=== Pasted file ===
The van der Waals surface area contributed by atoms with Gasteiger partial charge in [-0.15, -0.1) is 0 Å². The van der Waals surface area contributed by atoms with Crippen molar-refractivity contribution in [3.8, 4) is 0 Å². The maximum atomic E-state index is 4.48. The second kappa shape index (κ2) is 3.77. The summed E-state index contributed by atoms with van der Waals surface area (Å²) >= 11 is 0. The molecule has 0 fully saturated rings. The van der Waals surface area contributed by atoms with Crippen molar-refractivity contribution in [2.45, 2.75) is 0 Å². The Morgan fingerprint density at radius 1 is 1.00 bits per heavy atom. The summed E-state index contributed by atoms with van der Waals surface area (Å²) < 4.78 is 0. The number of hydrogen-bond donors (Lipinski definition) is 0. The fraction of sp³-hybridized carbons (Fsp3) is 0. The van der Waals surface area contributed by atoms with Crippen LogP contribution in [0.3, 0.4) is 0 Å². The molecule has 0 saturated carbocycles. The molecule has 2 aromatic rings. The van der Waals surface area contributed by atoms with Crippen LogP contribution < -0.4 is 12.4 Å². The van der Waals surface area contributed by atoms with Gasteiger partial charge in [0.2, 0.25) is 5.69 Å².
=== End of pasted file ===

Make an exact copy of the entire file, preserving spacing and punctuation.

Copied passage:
The van der Waals surface area contributed by atoms with Gasteiger partial charge in [-0.15, -0.1) is 0 Å². The van der Waals surface area contributed by atoms with Crippen molar-refractivity contribution in [3.8, 4) is 0 Å². The maximum atomic E-state index is 4.48. The second kappa shape index (κ2) is 3.77. The summed E-state index contributed by atoms with van der Waals surface area (Å²) >= 11 is 0. The molecule has 0 fully saturated rings. The van der Waals surface area contributed by atoms with Crippen molar-refractivity contribution in [2.45, 2.75) is 0 Å². The Morgan fingerprint density at radius 1 is 1.00 bits per heavy atom. The summed E-state index contributed by atoms with van der Waals surface area (Å²) < 4.78 is 0. The number of hydrogen-bond donors (Lipinski definition) is 0. The fraction of sp³-hybridized carbons (Fsp3) is 0. The van der Waals surface area contributed by atoms with Crippen LogP contribution in [0.3, 0.4) is 0 Å². The molecule has 0 saturated carbocycles. The molecule has 2 aromatic rings. The van der Waals surface area contributed by atoms with Crippen LogP contribution < -0.4 is 12.4 Å². The van der Waals surface area contributed by atoms with Gasteiger partial charge in [0.2, 0.25) is 5.69 Å².